in 2007, Spirit Plus was rebranded as "Big Front Seat" and business class service was discontinued. For an additional fee, a person could choose "Big Front Seat", or upgrade at the airport. In December 2010, Spirit Airlines introduced the Free Spirit World MasterCard.[33]

In April 2012, citing the airline's strict refund policy, Spirit Airlines representative Misty Pinson announced that the airline would not issue a refund to dying veteran Jerry Meekins, who had purchased a non-refundable ticket between Florida and Atlantic City.[34] The 76-year-old Vietnam veteran and Marine tried to get his $197 back after learning his esophageal cancer was terminal and being told by his doctor not to fly.[35] The decision caused outrage among veterans' groups and the general public, some of whom threatened to boycott Spirit unless both a refund and apology were issued. On May 4, Spirit CEO Ben Baldanza apologized for how the situation was handled and personally refunded Meekins' ticket. Additionally, the airline made a $5,000 donation to the Wounded Warrior Project in Meekins' name.[36]

In August 2013, Spirit reached an agreement on a new five-year deal with the Transport Workers Union of America, who represent the airline's flight dispatchers.[37]

In November 2014, Morgan Stanley named Spirit the top growth airline pick for investors.[38]

In January 2016, former AirTran CEO Robert L. Fornaro replaced Baldanza as CEO.[39] This prompted rumors of a merger with Frontier Airlines,[40] which would have created the largest ultra-low-cost carrier in the Americas.[41] Fornaro announced the airline would be teaming up with the Disney Institute to “create a common purpose and a fresh set of service standards”, and changing policies internally to create a more welcoming environment.[42]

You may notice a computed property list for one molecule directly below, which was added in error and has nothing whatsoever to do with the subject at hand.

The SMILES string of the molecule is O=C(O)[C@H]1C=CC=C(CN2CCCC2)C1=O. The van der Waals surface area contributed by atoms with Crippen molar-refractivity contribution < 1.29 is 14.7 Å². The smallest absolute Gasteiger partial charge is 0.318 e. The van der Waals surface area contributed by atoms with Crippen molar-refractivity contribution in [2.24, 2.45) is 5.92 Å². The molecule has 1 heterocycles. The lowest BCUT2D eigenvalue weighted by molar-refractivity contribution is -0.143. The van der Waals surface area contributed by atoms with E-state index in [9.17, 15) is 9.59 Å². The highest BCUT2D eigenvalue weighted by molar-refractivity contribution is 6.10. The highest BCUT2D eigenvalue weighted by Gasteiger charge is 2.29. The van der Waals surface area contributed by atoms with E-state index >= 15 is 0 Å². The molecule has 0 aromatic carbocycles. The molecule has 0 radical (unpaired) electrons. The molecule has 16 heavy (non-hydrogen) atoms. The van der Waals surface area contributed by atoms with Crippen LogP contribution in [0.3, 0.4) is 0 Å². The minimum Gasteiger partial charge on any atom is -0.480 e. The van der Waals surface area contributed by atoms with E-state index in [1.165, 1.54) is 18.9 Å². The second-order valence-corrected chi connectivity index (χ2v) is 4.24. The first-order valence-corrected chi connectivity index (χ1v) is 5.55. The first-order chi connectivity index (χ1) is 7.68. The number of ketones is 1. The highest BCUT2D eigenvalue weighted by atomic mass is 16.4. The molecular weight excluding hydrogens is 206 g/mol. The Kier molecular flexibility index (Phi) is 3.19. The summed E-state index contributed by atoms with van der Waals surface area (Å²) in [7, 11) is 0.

In November 2017, Spirit's on-time performance was second in the country, behind only Delta Air Lines, a significant improvement from December 2015, when it ranked last among thirteen airlines with 68.7% of flights arriving on time.[43] In February 2018, Spirit was the only airline in North America to make the list of the top 10 safest in the world.[44]

In May 2018, Spirit announced that they would be the first ultra-low-cost carrier to fit their aircraft with high-speed WiFi access that started in fall 2018. All of their aircraft were expected to be equipped with WiFi by summer 2019.[45]

On December 23, 2019, Spirit Airlines announced its intention to purchase 100 new Airbus A320neo family aircraft.[46]

In 2020, due to the Covid-19 pandemic, Spirit Airlines received $334 million aid in form of grants and loans via the Coronavirus Aid, Relief and Economic Security Act (CARES); the money is used to fund employees until September 30. In July, the same year, the company announced that will put 20%-30% of its employees on leave of absence from October.[7]

In July 2020, a passenger died of Covid-19 on a Spirit Airlines flight.[47] Spirit Airlines claimed it notified the Centers for Disease Control but there was no record of the contact. Passengers on the flight were not informed that they were around an infected individual.[47]

Spirit Airlines, Inc. is a Delaware corporation[48] that is publicly traded on the New York Stock Exchange (NYSESAVE).

Business trends

United States Department of Transportation (DOT). Most of the claims against the company were for allegations of deceptive advertising practices, customer service, and the airline's policies for charging additional fees at the time of purchase:

  • In November 2011, the DOT fined Spirit $43,900 for alleged deceptive advertising practices. The complaint claimed that the airline had been running an advertising campaign which promoted specific discounted fares on billboards, posters, and Twitter, but did not disclose full details regarding extra fees added onto the advertised rates.[59][60]
  • In January 2012, the DOT fined Spirit $100,000 for mishandling of complaints related to its treatment of customers with disabilities.[61][62]
  • In 2013, and again in 2015, the DOT received more passenger complaints about Spirit than any other airline; the rate of complaints was "dramatically higher" than the overall rate for the industry.[63][64]

See also

References